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Low frataxin mRNA expression is associated with inflammation and oxidative stress in patients with type 2 diabetes

The mitochondrial protein frataxin is involved in iron metabolism, as well as regulation of oxidative stress. To elucidate the association of frataxin with the pathophysiology of diabetes, we evaluated the mRNA levels of frataxin in leukocytes of patients with type 2 diabetes (T2D). In addition, we investigated the relation between frataxin mRNA levels, inflammatory cytokines, and oxidative stress biomarkers. A study including 150 subjects (115 patients with T2D and 35 healthy subjects) was performed to evaluate the frataxin mRNA levels in leukocytes. We assessed the relation between frataxin and interleukin (IL)-6, IL-1, tumor necrosis factor-alpha (TNF-α), total oxidation status (TOS), total antioxidant capacity (TAC), and serum iron. The frataxin mRNA levels in the T2D group were significantly lower than those in healthy subjects. It was also demonstrated that T2D patients with frataxin mRNA levels in the lowest quartile had significantly elevated levels of serum iron, TOS, and inflammatory cytokines, such as TNF-α, IL-1, and IL-6, while TAC levels were significantly lower in this quartile when compared to the upper quartile. Our findings showed that T2D patients with low frataxin mRNA levels showed a high degree of inflammation and oxidative stress. It is speculated that frataxin deficiency in T2D patients can contribute to the imbalance in mitochondrial iron homeostasis leading to the acceleration of oxidative stress and inflammation.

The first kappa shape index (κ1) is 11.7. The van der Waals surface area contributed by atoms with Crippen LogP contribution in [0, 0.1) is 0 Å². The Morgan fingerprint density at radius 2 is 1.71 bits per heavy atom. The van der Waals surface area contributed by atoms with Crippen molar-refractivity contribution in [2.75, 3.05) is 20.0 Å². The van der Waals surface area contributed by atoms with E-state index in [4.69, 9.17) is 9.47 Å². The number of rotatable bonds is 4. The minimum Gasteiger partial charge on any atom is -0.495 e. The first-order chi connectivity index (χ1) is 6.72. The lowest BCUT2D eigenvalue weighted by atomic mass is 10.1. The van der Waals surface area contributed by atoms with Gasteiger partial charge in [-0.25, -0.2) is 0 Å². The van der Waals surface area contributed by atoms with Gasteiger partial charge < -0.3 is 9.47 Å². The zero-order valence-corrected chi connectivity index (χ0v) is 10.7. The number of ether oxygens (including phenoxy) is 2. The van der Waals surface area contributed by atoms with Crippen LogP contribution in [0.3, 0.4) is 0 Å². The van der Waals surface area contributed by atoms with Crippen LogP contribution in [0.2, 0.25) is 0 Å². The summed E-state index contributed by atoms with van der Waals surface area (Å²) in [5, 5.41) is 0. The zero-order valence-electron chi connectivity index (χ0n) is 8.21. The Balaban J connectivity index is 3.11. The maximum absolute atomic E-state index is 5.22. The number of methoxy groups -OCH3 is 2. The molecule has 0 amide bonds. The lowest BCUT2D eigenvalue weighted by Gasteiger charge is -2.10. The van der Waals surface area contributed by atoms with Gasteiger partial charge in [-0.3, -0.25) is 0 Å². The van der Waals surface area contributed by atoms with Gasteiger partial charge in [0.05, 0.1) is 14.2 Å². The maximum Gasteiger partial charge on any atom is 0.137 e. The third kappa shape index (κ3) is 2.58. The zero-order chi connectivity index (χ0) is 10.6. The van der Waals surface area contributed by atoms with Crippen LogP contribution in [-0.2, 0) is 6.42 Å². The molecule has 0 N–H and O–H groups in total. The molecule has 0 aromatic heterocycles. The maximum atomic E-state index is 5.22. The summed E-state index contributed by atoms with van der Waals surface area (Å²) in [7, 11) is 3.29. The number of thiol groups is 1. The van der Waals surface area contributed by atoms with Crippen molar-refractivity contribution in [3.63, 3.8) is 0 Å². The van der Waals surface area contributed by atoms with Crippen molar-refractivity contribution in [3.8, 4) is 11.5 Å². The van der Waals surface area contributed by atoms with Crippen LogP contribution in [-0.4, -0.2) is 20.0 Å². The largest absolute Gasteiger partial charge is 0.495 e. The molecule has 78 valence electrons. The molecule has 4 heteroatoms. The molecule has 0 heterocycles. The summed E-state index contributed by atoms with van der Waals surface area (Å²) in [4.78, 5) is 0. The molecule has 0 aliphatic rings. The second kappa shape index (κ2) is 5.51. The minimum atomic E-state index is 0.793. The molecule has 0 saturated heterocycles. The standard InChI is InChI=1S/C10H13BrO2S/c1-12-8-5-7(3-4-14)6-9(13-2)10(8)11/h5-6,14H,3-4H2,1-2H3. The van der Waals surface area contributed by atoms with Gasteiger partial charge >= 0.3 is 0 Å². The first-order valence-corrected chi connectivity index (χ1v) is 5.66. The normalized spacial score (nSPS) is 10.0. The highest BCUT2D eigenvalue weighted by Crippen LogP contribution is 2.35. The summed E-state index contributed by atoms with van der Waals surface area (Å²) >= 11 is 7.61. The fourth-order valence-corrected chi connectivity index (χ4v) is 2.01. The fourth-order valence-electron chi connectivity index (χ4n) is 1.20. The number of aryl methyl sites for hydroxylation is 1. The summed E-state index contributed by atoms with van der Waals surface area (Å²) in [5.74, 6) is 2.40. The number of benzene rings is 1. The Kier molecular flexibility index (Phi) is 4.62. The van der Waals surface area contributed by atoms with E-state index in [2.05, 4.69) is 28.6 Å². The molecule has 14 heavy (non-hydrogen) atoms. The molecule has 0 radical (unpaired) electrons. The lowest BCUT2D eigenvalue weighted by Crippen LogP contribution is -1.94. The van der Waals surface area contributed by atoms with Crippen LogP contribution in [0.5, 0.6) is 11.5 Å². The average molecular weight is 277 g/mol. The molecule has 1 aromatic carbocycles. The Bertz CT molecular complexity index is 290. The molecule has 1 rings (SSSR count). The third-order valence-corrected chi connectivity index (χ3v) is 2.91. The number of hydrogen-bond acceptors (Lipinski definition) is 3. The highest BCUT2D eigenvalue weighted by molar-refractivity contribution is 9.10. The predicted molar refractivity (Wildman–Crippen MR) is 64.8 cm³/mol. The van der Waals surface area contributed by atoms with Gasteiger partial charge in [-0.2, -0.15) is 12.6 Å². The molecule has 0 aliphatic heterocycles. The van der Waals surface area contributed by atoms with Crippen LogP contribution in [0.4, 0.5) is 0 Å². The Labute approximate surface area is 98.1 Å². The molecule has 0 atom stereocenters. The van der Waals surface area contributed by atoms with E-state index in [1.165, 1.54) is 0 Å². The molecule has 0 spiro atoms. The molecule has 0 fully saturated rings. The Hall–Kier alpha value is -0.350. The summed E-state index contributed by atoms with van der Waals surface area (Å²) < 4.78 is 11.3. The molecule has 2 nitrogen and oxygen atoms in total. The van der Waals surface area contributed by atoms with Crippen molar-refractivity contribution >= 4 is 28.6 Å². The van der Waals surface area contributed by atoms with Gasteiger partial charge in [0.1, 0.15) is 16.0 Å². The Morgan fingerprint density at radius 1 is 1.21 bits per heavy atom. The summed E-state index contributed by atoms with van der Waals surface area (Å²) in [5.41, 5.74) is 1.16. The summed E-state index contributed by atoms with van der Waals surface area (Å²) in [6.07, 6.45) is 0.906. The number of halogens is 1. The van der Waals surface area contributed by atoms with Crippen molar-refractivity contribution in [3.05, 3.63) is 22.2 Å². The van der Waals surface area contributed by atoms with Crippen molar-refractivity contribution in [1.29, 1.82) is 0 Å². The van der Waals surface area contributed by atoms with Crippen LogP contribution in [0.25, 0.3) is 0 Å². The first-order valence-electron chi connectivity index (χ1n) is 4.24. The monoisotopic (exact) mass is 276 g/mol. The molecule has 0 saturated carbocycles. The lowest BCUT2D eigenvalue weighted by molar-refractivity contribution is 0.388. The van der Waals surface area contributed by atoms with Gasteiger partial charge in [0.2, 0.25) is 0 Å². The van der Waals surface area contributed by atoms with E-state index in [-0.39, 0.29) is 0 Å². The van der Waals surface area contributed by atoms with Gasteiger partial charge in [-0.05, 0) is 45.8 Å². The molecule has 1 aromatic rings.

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About the Author

Jen Farmer

Jen Farmer

Executive Director

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